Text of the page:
Here Are Some Of The Propaganda Facebook Ads Russia Ran During The 2016 US Election

Some are funny, but they're all sad

Most Popular

While Robert Mueller's investigation into whether members of the Trump campaign colluded with Russian officials to influence the election continues, another side of Russia's meddling is once again in the spotlight. U.S. intelligence agencies determined nearly a year ago that Russia had conducted an influence campaign to sway the 2016 election in favour of Donald Trump and undermine faith in American democracy, and details of that effort have gradually filtered out. This week, we learned that Russia's troll army produced digital content that reached 150 million people—half the U.S. population—and now we're seeing examples of the messages that reached them.

Advertisement - Continue Reading Below

The House Intelligence Committee released some sample ads that Russian trolls paid to promote during the campaign. Some of them are silly. Some of them are quite pernicious. And some of them are downright hilarious—if you ignore that they probably influenced the outcome of the last presidential election. After all, CNN found Russian-linked ads specifically targeted voters in Michigan and Wisconsin, two key battleground states.

Most Popular

Anyway, here are some examples.

Here Hillary Clinton is the actual Devil, fighting Jesus Christ himself in the great arena. Could God really lose a boxing match, though? And doesn't that look a lot like Kit Harington?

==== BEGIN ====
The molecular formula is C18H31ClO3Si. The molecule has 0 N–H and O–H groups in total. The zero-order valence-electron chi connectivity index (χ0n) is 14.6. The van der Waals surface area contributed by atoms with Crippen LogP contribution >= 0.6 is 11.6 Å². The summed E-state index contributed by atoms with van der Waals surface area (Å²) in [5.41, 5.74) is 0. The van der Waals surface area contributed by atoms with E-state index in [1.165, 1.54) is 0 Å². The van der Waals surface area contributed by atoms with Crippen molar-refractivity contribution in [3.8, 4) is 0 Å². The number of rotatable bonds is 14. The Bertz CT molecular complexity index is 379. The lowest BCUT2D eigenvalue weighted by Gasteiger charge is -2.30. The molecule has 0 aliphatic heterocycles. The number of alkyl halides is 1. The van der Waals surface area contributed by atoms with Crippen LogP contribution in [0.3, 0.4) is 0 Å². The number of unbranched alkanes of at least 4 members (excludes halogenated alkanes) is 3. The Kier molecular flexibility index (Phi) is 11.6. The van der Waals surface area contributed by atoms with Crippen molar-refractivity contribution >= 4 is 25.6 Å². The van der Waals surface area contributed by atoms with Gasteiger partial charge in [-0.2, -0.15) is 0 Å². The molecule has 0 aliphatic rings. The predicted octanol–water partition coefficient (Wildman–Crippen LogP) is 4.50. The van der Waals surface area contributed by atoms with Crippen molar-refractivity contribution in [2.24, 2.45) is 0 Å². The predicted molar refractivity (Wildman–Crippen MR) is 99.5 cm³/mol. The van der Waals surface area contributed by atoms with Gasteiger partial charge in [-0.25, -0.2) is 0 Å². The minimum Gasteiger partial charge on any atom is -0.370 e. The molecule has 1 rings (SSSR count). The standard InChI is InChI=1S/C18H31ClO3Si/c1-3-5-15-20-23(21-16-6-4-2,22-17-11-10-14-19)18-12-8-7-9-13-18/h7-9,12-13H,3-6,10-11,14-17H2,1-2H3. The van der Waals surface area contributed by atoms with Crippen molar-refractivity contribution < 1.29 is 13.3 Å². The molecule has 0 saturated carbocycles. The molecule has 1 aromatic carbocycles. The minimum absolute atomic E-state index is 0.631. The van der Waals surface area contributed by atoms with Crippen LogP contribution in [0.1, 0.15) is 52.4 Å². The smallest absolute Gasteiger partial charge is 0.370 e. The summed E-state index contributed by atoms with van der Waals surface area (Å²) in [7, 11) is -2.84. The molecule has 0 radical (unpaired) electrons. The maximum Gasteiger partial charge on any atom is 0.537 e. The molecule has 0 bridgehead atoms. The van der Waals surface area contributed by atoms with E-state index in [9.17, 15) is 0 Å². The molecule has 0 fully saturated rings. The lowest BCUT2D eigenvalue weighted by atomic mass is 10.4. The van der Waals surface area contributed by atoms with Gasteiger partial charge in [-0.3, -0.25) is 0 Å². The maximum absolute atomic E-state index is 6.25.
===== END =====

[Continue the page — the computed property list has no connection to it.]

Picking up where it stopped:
Advertisement - Continue Reading Below

Again, would the Almighty really lose any test of power? All-powerful is kind of His thing.

A classic.

Advertisement - Continue Reading Below

Here's where things can get a bit nasty, and where the Russians demonstrate they're familiar with the key divisions in American society—and the issues that inflame them, like Benghazi.

Most Popular

The Russians also latched onto far-right conspiracy theories, including narratives about Bill Clinton's unclaimed illegitimate children.

Again, the Russians show familiarity with the animating issues for the Republican base.

But the Russians did not just target conservative Facebook users. They also curated content for liberals, further evidence that they were most concerned with sowing chaos, deepening divisions, and heightening polarisation.

They also identified the lines of division within the Democratic Party, fueling resentment between Bernie Sanders supporters and Hillary Clinton's—even after she clinched the nomination.

And the meddling continued even after Election Day, as the Russians sought to foment resistance to Trump—their preferred candidate. That's further evidence they're more interested in chaos and undermining faith in western democracies than in particular ideological or policy outcomes. The intelligence community found Vladimir Putin had particular animosity towards Clinton, but Trump also represented a bull in the china shop who could cause trouble even after the campaign.

In the end, the Russian influence campaign was wildly successful. But that's an indictment of us more than it's a badge of honuor for them.

From: Esquire